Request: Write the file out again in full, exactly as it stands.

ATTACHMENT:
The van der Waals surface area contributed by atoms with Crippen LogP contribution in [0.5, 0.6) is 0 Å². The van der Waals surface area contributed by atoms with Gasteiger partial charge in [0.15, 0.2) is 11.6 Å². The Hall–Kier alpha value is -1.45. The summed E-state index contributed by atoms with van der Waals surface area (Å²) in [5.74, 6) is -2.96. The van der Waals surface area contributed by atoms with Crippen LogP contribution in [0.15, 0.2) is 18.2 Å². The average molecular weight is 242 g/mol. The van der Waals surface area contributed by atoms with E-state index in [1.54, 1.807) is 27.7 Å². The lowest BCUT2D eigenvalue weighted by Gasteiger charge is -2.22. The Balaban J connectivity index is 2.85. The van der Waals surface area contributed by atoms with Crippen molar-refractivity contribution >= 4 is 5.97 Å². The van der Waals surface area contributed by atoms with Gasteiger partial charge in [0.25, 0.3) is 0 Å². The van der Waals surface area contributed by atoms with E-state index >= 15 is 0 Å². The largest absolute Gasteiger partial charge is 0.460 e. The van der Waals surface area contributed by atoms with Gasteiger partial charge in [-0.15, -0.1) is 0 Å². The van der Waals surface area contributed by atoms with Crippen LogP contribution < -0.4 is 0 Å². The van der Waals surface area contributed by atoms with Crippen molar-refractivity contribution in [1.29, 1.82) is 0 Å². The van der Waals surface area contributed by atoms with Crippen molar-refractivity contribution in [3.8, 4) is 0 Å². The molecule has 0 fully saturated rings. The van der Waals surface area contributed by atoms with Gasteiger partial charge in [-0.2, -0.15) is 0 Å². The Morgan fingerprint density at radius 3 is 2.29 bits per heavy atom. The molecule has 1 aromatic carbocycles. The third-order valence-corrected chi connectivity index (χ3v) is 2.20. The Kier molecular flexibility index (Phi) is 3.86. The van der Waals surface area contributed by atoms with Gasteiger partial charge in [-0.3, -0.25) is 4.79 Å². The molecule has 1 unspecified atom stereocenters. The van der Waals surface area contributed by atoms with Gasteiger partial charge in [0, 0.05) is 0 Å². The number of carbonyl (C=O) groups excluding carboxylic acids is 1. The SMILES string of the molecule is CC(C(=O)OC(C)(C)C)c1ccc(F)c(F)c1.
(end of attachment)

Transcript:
The van der Waals surface area contributed by atoms with Crippen LogP contribution in [0.5, 0.6) is 0 Å². The van der Waals surface area contributed by atoms with Gasteiger partial charge in [0.15, 0.2) is 11.6 Å². The Hall–Kier alpha value is -1.45. The summed E-state index contributed by atoms with van der Waals surface area (Å²) in [5.74, 6) is -2.96. The van der Waals surface area contributed by atoms with Crippen LogP contribution in [0.15, 0.2) is 18.2 Å². The average molecular weight is 242 g/mol. The van der Waals surface area contributed by atoms with E-state index in [1.54, 1.807) is 27.7 Å². The lowest BCUT2D eigenvalue weighted by Gasteiger charge is -2.22. The Balaban J connectivity index is 2.85. The van der Waals surface area contributed by atoms with Crippen molar-refractivity contribution >= 4 is 5.97 Å². The van der Waals surface area contributed by atoms with Gasteiger partial charge in [0.25, 0.3) is 0 Å². The van der Waals surface area contributed by atoms with E-state index >= 15 is 0 Å². The largest absolute Gasteiger partial charge is 0.460 e. The van der Waals surface area contributed by atoms with Gasteiger partial charge in [-0.15, -0.1) is 0 Å². The van der Waals surface area contributed by atoms with Crippen LogP contribution < -0.4 is 0 Å². The van der Waals surface area contributed by atoms with Crippen molar-refractivity contribution in [1.29, 1.82) is 0 Å². The van der Waals surface area contributed by atoms with Crippen molar-refractivity contribution in [3.8, 4) is 0 Å². The molecule has 0 fully saturated rings. The van der Waals surface area contributed by atoms with Gasteiger partial charge in [-0.2, -0.15) is 0 Å². The Morgan fingerprint density at radius 3 is 2.29 bits per heavy atom. The molecule has 1 aromatic carbocycles. The third-order valence-corrected chi connectivity index (χ3v) is 2.20. The Kier molecular flexibility index (Phi) is 3.86. The van der Waals surface area contributed by atoms with Gasteiger partial charge in [-0.3, -0.25) is 4.79 Å². The molecule has 1 unspecified atom stereocenters. The van der Waals surface area contributed by atoms with Gasteiger partial charge in [0, 0.05) is 0 Å². The number of carbonyl (C=O) groups excluding carboxylic acids is 1. The SMILES string of the molecule is CC(C(=O)OC(C)(C)C)c1ccc(F)c(F)c1.